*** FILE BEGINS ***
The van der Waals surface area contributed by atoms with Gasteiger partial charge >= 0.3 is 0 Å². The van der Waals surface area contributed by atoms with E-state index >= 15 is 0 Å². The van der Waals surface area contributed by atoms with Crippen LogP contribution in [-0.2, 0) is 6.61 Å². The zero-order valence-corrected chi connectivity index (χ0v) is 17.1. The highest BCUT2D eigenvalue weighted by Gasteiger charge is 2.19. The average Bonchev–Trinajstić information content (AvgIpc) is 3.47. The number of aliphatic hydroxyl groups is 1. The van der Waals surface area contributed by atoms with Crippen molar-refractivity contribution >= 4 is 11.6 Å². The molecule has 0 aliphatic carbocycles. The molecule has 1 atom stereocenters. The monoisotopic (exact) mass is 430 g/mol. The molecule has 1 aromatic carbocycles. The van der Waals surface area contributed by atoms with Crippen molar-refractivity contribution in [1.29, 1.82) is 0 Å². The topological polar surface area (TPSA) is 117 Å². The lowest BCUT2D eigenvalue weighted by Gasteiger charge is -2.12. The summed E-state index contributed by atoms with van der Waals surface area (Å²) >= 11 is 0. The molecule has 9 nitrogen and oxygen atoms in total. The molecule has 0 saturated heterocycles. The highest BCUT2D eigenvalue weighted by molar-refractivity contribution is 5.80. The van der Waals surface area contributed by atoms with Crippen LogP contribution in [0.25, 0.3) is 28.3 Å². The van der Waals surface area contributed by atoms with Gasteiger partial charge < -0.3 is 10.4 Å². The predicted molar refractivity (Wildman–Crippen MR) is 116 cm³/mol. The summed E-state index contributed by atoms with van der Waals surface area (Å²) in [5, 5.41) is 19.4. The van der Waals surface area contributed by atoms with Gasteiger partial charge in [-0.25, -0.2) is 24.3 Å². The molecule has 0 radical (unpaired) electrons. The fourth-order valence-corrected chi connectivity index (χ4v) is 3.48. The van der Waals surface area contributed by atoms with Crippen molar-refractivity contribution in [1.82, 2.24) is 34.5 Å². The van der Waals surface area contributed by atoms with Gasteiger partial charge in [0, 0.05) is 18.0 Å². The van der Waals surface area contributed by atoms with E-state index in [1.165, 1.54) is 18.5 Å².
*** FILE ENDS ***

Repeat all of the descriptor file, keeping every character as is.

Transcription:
The van der Waals surface area contributed by atoms with Gasteiger partial charge >= 0.3 is 0 Å². The van der Waals surface area contributed by atoms with E-state index >= 15 is 0 Å². The van der Waals surface area contributed by atoms with Crippen LogP contribution in [-0.2, 0) is 6.61 Å². The zero-order valence-corrected chi connectivity index (χ0v) is 17.1. The highest BCUT2D eigenvalue weighted by Gasteiger charge is 2.19. The average Bonchev–Trinajstić information content (AvgIpc) is 3.47. The number of aliphatic hydroxyl groups is 1. The van der Waals surface area contributed by atoms with Crippen molar-refractivity contribution >= 4 is 11.6 Å². The molecule has 0 aliphatic carbocycles. The molecule has 1 atom stereocenters. The monoisotopic (exact) mass is 430 g/mol. The molecule has 1 aromatic carbocycles. The van der Waals surface area contributed by atoms with Crippen molar-refractivity contribution in [1.29, 1.82) is 0 Å². The topological polar surface area (TPSA) is 117 Å². The lowest BCUT2D eigenvalue weighted by Gasteiger charge is -2.12. The summed E-state index contributed by atoms with van der Waals surface area (Å²) >= 11 is 0. The molecule has 9 nitrogen and oxygen atoms in total. The molecule has 0 saturated heterocycles. The highest BCUT2D eigenvalue weighted by molar-refractivity contribution is 5.80. The van der Waals surface area contributed by atoms with Crippen LogP contribution in [0.25, 0.3) is 28.3 Å². The van der Waals surface area contributed by atoms with Gasteiger partial charge < -0.3 is 10.4 Å². The predicted molar refractivity (Wildman–Crippen MR) is 116 cm³/mol. The summed E-state index contributed by atoms with van der Waals surface area (Å²) in [5, 5.41) is 19.4. The van der Waals surface area contributed by atoms with Gasteiger partial charge in [-0.25, -0.2) is 24.3 Å². The molecule has 0 radical (unpaired) electrons. The fourth-order valence-corrected chi connectivity index (χ4v) is 3.48. The van der Waals surface area contributed by atoms with Crippen molar-refractivity contribution in [1.82, 2.24) is 34.5 Å². The van der Waals surface area contributed by atoms with Gasteiger partial charge in [0, 0.05) is 18.0 Å². The van der Waals surface area contributed by atoms with E-state index in [1.165, 1.54) is 18.5 Å².